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Former Highlands and Islands MSP and MEP Winnie Ewing dies aged 93

By Scott Maclennan

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Fergus and Winnie Ewing pictured together and Ms Ewing with supporters.
Fergus and Winnie Ewing pictured together and Ms Ewing with supporters.

Winnie Ewing, one of the icons of the Scottish independence movement, has died aged 93.

Ms Ewing will go down in history as the MSP who formally reopened the Scottish Parliament in 1999 as a Highlands and Islands SNP MSP.

She told the first session: "I want to begin with the words that I have always wanted either to say, or hear someone else say: 'The Scottish Parliament, which adjourned on March 25, 1707, is hereby reconvened.'”

MS was well known before that as her election as a Westminster MP in 1967 was a turning point in the nationalist cause and marked the beginning of the modern SNP's later electoral success.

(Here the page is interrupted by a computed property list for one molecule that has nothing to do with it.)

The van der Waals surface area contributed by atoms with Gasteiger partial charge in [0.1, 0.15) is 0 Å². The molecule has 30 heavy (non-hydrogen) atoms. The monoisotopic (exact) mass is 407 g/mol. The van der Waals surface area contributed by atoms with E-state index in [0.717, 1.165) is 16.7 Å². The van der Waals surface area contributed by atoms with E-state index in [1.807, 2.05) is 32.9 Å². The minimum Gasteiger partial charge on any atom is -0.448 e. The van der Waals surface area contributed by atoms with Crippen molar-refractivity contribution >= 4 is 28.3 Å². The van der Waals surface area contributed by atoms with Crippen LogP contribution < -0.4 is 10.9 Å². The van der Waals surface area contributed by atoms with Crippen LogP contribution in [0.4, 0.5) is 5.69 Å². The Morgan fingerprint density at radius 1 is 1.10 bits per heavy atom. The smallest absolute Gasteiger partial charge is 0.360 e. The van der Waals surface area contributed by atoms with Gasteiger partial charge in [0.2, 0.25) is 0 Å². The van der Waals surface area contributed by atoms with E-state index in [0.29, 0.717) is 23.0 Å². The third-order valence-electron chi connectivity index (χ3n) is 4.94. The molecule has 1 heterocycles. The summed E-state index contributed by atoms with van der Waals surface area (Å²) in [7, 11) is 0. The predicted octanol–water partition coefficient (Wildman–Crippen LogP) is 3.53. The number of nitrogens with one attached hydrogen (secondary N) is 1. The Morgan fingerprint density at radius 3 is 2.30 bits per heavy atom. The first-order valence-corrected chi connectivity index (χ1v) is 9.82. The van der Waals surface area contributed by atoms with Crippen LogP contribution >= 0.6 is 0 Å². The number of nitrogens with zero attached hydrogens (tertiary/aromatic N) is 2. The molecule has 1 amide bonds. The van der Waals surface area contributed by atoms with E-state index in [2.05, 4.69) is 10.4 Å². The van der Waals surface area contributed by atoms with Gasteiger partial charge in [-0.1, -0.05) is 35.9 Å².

Winnie Ewing was born on 10 July 1929 and trained and practised as a lawyer before entering politics full-time – she joined the SNP in 1946.

She won the 1967 Hamilton by-election triumph which became one of the best known victories in Scottish political history. Not only did voters elect a nationalist MP but a woman when it was still relatively rare.

But she lost the seat in 1970 only to return in 1974 when she again famously won against the sitting Scottish secretary Gordon Campbell, to take the seat of Moray and Nairn.

Ms Ewing went on to the European Parliament where she sat from 1975 to 1999, becoming known as Madame Ecosse and being given the title Mother of the European Parliament.

Then in the first elections for the Scottish Parliament she took up a palace as MSP for the Highlands and Islands regional seat – before making her famous opening remarks.

In July 2001, she announced her intention to stand down as a list MSP for the Highlands and Islands ahead of the Scottish Parliament elections.

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